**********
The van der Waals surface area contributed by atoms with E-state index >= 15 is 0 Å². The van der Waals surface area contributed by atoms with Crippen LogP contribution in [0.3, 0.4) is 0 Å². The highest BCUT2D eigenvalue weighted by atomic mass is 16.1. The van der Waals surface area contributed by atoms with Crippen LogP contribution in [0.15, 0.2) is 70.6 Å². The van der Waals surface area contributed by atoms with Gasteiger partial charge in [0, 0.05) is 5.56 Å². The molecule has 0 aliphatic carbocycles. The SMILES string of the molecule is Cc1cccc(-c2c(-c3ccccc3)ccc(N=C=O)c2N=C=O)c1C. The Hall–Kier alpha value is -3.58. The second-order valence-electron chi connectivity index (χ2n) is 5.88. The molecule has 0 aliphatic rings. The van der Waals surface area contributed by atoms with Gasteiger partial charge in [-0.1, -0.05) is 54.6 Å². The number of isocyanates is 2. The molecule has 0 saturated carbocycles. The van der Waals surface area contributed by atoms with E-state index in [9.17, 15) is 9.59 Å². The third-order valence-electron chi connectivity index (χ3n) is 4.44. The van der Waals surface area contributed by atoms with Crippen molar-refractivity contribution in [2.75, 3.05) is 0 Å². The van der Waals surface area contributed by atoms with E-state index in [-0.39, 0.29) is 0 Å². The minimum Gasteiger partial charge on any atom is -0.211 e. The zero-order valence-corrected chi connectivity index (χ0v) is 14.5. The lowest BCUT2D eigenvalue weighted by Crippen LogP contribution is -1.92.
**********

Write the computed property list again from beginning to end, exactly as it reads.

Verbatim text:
The van der Waals surface area contributed by atoms with E-state index >= 15 is 0 Å². The van der Waals surface area contributed by atoms with Crippen LogP contribution in [0.3, 0.4) is 0 Å². The highest BCUT2D eigenvalue weighted by atomic mass is 16.1. The van der Waals surface area contributed by atoms with Crippen LogP contribution in [0.15, 0.2) is 70.6 Å². The van der Waals surface area contributed by atoms with Gasteiger partial charge in [0, 0.05) is 5.56 Å². The molecule has 0 aliphatic carbocycles. The SMILES string of the molecule is Cc1cccc(-c2c(-c3ccccc3)ccc(N=C=O)c2N=C=O)c1C. The Hall–Kier alpha value is -3.58. The second-order valence-electron chi connectivity index (χ2n) is 5.88. The molecule has 0 aliphatic rings. The van der Waals surface area contributed by atoms with Gasteiger partial charge in [-0.1, -0.05) is 54.6 Å². The number of isocyanates is 2. The molecule has 0 saturated carbocycles. The van der Waals surface area contributed by atoms with E-state index in [9.17, 15) is 9.59 Å². The third-order valence-electron chi connectivity index (χ3n) is 4.44. The van der Waals surface area contributed by atoms with Crippen molar-refractivity contribution in [2.75, 3.05) is 0 Å². The van der Waals surface area contributed by atoms with E-state index in [-0.39, 0.29) is 0 Å². The minimum Gasteiger partial charge on any atom is -0.211 e. The zero-order valence-corrected chi connectivity index (χ0v) is 14.5. The lowest BCUT2D eigenvalue weighted by Crippen LogP contribution is -1.92.